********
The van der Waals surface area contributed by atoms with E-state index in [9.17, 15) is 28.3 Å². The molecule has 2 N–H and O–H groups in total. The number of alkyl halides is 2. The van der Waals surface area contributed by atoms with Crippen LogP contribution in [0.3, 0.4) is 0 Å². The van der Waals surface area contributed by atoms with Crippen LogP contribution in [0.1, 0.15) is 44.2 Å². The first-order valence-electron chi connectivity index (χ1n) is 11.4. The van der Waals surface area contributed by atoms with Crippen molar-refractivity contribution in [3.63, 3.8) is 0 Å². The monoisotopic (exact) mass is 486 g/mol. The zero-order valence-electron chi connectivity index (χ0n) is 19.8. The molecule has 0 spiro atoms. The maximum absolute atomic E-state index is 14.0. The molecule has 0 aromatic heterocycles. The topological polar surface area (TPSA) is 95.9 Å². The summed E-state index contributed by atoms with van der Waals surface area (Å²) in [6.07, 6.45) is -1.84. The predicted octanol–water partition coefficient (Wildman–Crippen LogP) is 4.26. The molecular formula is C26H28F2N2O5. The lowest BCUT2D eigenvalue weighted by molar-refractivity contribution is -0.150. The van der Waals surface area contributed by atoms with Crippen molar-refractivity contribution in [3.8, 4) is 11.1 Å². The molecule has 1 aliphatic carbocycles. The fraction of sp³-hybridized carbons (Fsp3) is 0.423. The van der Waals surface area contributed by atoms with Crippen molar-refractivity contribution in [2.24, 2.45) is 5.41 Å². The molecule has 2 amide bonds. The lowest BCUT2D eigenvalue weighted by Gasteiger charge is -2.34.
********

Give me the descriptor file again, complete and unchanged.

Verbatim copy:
The van der Waals surface area contributed by atoms with E-state index in [9.17, 15) is 28.3 Å². The molecule has 2 N–H and O–H groups in total. The number of alkyl halides is 2. The van der Waals surface area contributed by atoms with Crippen LogP contribution in [0.3, 0.4) is 0 Å². The van der Waals surface area contributed by atoms with Crippen LogP contribution in [0.1, 0.15) is 44.2 Å². The first-order valence-electron chi connectivity index (χ1n) is 11.4. The van der Waals surface area contributed by atoms with Crippen molar-refractivity contribution in [3.63, 3.8) is 0 Å². The monoisotopic (exact) mass is 486 g/mol. The zero-order valence-electron chi connectivity index (χ0n) is 19.8. The molecule has 0 spiro atoms. The maximum absolute atomic E-state index is 14.0. The molecule has 0 aromatic heterocycles. The topological polar surface area (TPSA) is 95.9 Å². The summed E-state index contributed by atoms with van der Waals surface area (Å²) in [6.07, 6.45) is -1.84. The predicted octanol–water partition coefficient (Wildman–Crippen LogP) is 4.26. The molecular formula is C26H28F2N2O5. The lowest BCUT2D eigenvalue weighted by molar-refractivity contribution is -0.150. The van der Waals surface area contributed by atoms with Crippen molar-refractivity contribution in [3.8, 4) is 11.1 Å². The molecule has 1 aliphatic carbocycles. The fraction of sp³-hybridized carbons (Fsp3) is 0.423. The van der Waals surface area contributed by atoms with Crippen molar-refractivity contribution in [2.24, 2.45) is 5.41 Å². The molecule has 2 amide bonds. The lowest BCUT2D eigenvalue weighted by Gasteiger charge is -2.34.